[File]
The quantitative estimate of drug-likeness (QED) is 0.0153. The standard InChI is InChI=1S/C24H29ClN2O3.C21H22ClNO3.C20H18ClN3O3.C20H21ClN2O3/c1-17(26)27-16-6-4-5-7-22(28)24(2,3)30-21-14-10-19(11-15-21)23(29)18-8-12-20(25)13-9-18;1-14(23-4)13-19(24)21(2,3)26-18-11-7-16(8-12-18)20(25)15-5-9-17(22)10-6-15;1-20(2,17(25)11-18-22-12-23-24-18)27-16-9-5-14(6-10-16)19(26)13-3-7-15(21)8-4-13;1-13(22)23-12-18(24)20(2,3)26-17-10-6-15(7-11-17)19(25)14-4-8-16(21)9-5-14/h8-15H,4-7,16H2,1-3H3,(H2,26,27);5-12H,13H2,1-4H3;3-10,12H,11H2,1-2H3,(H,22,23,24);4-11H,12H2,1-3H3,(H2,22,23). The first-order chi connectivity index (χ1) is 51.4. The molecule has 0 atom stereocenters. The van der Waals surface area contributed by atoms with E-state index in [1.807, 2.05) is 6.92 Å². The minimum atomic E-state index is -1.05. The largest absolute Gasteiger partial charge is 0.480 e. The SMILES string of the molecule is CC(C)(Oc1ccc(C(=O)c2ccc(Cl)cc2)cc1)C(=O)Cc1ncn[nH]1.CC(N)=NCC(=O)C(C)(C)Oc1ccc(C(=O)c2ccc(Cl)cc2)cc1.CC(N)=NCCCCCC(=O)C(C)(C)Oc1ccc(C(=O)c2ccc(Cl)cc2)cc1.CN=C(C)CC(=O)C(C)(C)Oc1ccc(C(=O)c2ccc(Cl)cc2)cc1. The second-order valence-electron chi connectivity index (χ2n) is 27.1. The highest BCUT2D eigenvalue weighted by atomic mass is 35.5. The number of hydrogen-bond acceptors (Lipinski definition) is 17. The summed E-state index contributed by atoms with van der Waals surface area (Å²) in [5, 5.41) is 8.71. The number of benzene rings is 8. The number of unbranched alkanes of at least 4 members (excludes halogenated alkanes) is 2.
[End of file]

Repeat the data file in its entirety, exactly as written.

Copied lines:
The quantitative estimate of drug-likeness (QED) is 0.0153. The standard InChI is InChI=1S/C24H29ClN2O3.C21H22ClNO3.C20H18ClN3O3.C20H21ClN2O3/c1-17(26)27-16-6-4-5-7-22(28)24(2,3)30-21-14-10-19(11-15-21)23(29)18-8-12-20(25)13-9-18;1-14(23-4)13-19(24)21(2,3)26-18-11-7-16(8-12-18)20(25)15-5-9-17(22)10-6-15;1-20(2,17(25)11-18-22-12-23-24-18)27-16-9-5-14(6-10-16)19(26)13-3-7-15(21)8-4-13;1-13(22)23-12-18(24)20(2,3)26-17-10-6-15(7-11-17)19(25)14-4-8-16(21)9-5-14/h8-15H,4-7,16H2,1-3H3,(H2,26,27);5-12H,13H2,1-4H3;3-10,12H,11H2,1-2H3,(H,22,23,24);4-11H,12H2,1-3H3,(H2,22,23). The first-order chi connectivity index (χ1) is 51.4. The molecule has 0 atom stereocenters. The van der Waals surface area contributed by atoms with E-state index in [1.807, 2.05) is 6.92 Å². The minimum atomic E-state index is -1.05. The largest absolute Gasteiger partial charge is 0.480 e. The SMILES string of the molecule is CC(C)(Oc1ccc(C(=O)c2ccc(Cl)cc2)cc1)C(=O)Cc1ncn[nH]1.CC(N)=NCC(=O)C(C)(C)Oc1ccc(C(=O)c2ccc(Cl)cc2)cc1.CC(N)=NCCCCCC(=O)C(C)(C)Oc1ccc(C(=O)c2ccc(Cl)cc2)cc1.CN=C(C)CC(=O)C(C)(C)Oc1ccc(C(=O)c2ccc(Cl)cc2)cc1. The second-order valence-electron chi connectivity index (χ2n) is 27.1. The highest BCUT2D eigenvalue weighted by atomic mass is 35.5. The number of hydrogen-bond acceptors (Lipinski definition) is 17. The summed E-state index contributed by atoms with van der Waals surface area (Å²) in [5, 5.41) is 8.71. The number of benzene rings is 8. The number of unbranched alkanes of at least 4 members (excludes halogenated alkanes) is 2.